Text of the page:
The nature of writing has changed quite a bit. In the past, you would write a book, or an article, or short story, or a poem and you would send it off to the relevant publishers. If you were lucky, they published you. And then they told you what they wanted you to do in order to market the book, for instance, attend book signings, a book launch, interviews or some such endeavour.
Not so much these days.
To start with, you can decide whether your writing would be best published via a publisher or independently; in print or online.
Whatever you decide, though, still means that you have to do more marketing than you would have in the past. That much has changed, and will not easily be unchanged.
Where to start?
You Are a Brand
You are a brand, as much as Coca Cola and Nike and Microsoft and Apple and the loveable coffee shop on the corner is a brand. That brings power to influence the sale, or the lack of sales, of your writings. And, as Spiderman would say, “With great power comes great responsibility.”
So, what is this branding thing all about?
A brand was used on cattle when a farmer wanted to say: “This cow is mine, not yours.” It is something that you can easily identify and tells you something about the branded.
What does this mean for you as a writer? Well, what is the essence of your brand? Some brands are all about family and home-cooked meals. Others are about sweat and ambition. Still others are offensive, but make people think and talk.
What are you?
Because you can be anything, but beige. You have to stand out. Branding is all about being different from the rest. And for that you need fire-engine red.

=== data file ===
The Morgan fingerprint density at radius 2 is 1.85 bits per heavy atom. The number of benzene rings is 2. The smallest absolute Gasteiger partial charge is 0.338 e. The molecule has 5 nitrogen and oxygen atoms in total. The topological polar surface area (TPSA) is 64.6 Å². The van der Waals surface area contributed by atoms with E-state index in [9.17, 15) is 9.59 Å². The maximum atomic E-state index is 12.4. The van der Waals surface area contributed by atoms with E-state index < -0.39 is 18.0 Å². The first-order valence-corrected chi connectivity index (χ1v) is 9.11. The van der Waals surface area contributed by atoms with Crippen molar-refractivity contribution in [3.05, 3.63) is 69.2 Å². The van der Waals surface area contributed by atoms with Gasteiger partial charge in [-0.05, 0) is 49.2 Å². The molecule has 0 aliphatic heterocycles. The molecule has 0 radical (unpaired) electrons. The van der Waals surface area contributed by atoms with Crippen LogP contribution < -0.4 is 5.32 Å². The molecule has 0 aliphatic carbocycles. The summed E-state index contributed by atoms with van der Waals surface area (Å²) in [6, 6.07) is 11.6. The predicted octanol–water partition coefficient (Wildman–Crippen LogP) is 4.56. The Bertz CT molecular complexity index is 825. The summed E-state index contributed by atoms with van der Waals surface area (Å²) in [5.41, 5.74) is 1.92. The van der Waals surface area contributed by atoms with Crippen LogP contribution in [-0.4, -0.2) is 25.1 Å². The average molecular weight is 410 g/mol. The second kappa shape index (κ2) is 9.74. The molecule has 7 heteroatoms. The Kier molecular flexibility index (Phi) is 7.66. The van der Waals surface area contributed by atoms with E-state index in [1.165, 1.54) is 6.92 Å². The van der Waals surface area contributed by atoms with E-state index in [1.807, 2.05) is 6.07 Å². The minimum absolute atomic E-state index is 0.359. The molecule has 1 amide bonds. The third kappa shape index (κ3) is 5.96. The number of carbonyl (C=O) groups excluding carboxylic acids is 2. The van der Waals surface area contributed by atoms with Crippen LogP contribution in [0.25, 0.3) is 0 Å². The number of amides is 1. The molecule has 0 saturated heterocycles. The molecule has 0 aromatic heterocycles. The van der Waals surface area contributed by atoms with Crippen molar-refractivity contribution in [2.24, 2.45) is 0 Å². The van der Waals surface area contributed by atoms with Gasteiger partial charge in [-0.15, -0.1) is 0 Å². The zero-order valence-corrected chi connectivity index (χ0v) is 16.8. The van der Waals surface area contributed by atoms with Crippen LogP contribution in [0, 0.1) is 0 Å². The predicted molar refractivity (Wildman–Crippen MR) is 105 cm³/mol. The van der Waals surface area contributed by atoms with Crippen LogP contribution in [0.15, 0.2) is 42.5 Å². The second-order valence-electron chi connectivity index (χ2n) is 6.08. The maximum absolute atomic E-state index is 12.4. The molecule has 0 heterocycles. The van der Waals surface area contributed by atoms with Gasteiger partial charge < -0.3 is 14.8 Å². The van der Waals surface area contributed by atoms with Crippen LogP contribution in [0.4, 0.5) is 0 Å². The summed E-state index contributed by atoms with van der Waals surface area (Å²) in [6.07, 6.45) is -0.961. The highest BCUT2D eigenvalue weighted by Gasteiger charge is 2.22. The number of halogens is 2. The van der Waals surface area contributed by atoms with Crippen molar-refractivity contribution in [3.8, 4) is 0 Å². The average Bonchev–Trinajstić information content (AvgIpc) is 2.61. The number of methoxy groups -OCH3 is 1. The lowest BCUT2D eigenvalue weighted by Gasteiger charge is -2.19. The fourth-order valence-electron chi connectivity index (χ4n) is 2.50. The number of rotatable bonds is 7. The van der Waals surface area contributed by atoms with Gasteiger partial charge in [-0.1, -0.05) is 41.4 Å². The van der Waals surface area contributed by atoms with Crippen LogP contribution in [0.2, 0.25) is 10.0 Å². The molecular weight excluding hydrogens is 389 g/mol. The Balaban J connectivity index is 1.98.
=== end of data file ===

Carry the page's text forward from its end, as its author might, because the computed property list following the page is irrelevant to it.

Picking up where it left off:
For writers it is not too difficult. If you can be yourself, and be it well, then you should be different. Don’t try to be someone you are not. You might admire JK Rowling, but don’t try to write like her.
Find your own voice.
And then allow that voice to be seen in images you choose for your website; in words you use in your blog and in the kind of writing you do best of all.
What If You Publish “In Print”?
Don’t think that you don’t need to “be digital” if you are going to be writing “in print”.
Things have changed.
Where will people find your books? In your local bookshop? Sure. That is a great place to look for your books. And to find them. And to buy all fifteen of them.
But what about Kalahari or Amazon?
Even if you sell print, you still need to tell people about it. And ignoring your global audience is … well, kinda silly, don’t you think?
You can sell your printed books via online distributors. You can use the same research that you did for your printed article, and write and sell a blog with a different twist. Or create an eBook that you can distribute via Smashwords or Kindle.
Don’t Be Afraid of the Unknown
Often writers are simply a bit lost in terms of digital and therefore cut themselves off from all of those possibilities. Yes, you can stay where you feel safe. It is your prerogative.
But there is SO much out there. It would be great if you could join in.